Southeastern Asia, archipelago between the Indian Ocean and the Pacific Ocean. Read our Indonesia Travel Information page for more details on how to get in and around the country.
Indonesia’s total area is 1,919,440 sq km, making it slightly less than three times the size of Texas. Indonesia’s climate is tropical; a hot, humid temperature is usual on the lowlands, with a more moderate climate pervading the highlands. The geography consists of mostly coastal lowlands; Indonesia’s larger islands have interior mountains. Its highest point is the Puncak Jaya with a height of 5,030 m. Indonesia’s natural resources include petroleum, tin, natural gas, nickel, timber, bauxite, copper, fertile soils, coal, gold, and silver.
More than 230,000,000 people live in Indonesia. Life expectancy is 70.16 years. Birth rate is 19.65 births per 1,000. Literacy rate is 90.4%.
Bahasa Indonesia (the official language, a modified form of Malay), English, Dutch, and local dialects (the most widely spoken of which is Javanese).
Javanese, Sundanese, Madurese, Minangkabau, Betawi, Bugis, Banten, and Banjar
More than 85% of the population professes the Muslim religion; the remainder is mostly composed of Protestants, Roman Catholics, and Hindus.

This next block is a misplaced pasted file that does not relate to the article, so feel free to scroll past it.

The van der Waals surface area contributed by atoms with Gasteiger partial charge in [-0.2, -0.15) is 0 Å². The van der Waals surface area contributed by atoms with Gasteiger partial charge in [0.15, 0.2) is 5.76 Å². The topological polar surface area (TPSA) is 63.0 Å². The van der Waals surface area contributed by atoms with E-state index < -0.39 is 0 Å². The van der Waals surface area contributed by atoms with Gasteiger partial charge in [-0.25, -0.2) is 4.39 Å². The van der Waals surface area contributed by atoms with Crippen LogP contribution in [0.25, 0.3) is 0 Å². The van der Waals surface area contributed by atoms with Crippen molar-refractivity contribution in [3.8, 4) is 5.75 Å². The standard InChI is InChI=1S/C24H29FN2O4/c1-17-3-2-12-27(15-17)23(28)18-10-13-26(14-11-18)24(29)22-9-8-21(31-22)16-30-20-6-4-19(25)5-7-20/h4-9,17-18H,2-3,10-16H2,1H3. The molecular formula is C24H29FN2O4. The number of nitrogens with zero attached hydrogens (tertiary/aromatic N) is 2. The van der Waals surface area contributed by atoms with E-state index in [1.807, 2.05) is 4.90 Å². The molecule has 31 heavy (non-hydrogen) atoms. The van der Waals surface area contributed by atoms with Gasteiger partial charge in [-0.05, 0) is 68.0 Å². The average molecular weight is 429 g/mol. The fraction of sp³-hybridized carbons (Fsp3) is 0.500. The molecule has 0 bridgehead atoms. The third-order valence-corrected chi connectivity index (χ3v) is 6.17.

The Dutch began to colonize Indonesia in the early 17th century; the islands were occupied by Japan from 1942 to 1945. Indonesia declared its independence after Japan's surrender, but it required four years of negotiations, hostilities, and mediation before the Netherlands agreed to leave. Indonesia is the world's largest archipelagic state and home to the world's largest Muslim population.
Indonesia, a vast polyglot nation, has struggled to overcome the Asian financial crisis, and still grapples with persistent poverty and unemployment, inadequate infrastructure, endemic corruption, a fragile banking sector, a poor investment climate, and unequal resource distribution among regions. The country continues the slow work of rebuilding from the devastating December 2004 tsunami and from an earthquake in central Java in May 2006 that caused over $3 billion in damage and losses. Declining oil production and lack of new exploration investment turned Indonesia into a net oil importer in 2004.